Wednesday, December 1, 2010
Satyricon: Rome. Before Christ. After Fellini.
The film begins with our protagonists, Encolpius (the enigmatic Martin Potter), berating his former lover and flat-mate, Ascyltus (Hiram Keller), for taking his love slave, Giton (the very feminine Max Born) and then selling him for a profit. The two tussle in an amusing and highly laugh-out-loud way as Ascyltus leads Encolpius to the buyer of Giton, famous actor and eccentric theater owner, Trimalchio (Mario Romagnoli in a scene stealing role). Encolpius retrieves Giton (with the help from some Roman guards) and sets off back to the massive tenement building that he lives. They eventually meet back with Ascyltus, with Encolpius deciding that it would be best if the two went separate ways, dividing their stuff amongst each other. Ascyltus demands that Giton choose who he would like to go with, inevitably choosing to leave with him. This leaves Encolpius heartbroken, a massive earthquake disrupting his despair to level the entire tenement building.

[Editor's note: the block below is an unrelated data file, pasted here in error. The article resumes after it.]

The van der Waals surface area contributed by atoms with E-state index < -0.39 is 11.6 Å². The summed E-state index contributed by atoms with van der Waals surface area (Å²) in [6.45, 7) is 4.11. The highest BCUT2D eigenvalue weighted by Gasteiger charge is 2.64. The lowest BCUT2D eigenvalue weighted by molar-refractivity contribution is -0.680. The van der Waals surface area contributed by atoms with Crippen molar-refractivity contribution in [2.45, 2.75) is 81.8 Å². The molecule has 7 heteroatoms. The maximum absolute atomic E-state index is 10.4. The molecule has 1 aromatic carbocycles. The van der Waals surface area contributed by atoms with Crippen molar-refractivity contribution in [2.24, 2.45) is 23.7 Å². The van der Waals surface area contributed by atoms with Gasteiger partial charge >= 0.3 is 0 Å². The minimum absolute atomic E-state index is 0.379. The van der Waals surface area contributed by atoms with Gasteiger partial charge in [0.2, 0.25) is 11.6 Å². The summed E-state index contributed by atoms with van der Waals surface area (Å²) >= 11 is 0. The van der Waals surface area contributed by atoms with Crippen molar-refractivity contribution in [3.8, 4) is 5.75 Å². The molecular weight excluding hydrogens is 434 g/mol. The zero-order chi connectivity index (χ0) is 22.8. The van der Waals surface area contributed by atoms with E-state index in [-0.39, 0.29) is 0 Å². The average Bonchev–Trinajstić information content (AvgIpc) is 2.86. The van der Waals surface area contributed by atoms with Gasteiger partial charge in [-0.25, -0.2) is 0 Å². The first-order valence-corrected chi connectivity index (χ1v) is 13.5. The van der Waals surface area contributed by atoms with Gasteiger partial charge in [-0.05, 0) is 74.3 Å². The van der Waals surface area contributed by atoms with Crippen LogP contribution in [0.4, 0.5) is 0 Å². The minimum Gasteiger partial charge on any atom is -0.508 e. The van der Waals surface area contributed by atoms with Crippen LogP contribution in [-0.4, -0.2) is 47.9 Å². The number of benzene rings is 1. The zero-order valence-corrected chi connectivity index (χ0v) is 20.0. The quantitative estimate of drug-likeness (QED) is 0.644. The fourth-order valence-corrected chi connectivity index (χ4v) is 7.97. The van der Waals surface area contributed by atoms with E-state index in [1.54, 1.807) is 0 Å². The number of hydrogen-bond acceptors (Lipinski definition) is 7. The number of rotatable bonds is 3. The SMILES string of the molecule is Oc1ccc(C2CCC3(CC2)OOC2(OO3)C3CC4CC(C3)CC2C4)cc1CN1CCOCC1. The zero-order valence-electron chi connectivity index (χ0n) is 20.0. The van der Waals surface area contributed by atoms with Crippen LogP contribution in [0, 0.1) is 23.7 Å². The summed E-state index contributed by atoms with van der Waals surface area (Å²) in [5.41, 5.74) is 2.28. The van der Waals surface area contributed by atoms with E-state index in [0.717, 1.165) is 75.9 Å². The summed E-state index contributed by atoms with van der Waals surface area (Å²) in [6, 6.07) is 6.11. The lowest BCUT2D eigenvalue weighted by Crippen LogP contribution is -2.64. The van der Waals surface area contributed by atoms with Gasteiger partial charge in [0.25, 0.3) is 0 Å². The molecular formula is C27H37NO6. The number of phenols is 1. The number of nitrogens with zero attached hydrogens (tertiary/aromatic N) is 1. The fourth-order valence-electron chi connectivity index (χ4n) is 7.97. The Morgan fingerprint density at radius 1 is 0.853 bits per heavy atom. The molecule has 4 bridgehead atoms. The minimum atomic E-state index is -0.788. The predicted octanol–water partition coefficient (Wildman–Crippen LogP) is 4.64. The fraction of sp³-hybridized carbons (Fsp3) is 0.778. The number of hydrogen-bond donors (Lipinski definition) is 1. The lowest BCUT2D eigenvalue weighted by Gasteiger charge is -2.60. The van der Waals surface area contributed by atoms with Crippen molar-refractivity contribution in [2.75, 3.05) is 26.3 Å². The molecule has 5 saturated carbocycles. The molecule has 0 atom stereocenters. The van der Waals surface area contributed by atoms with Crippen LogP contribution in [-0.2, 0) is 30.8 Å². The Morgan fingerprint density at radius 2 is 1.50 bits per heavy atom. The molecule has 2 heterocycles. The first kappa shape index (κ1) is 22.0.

From there, the film branches off into different storylines, encompassing many different themes and ideas while introducing colorful characters and impressive production designs by Luigi Scaccianoce. Amongst the many diverse characters introduced are an eccentric poet (Salvo Randone), a wealthy freeman (Mario Romagnoli), and a behemoth Minotaur (Luigi Montefiori—known to the horror, cult, and exploitation cinema world as George Eastman, goremeister extraordinaire).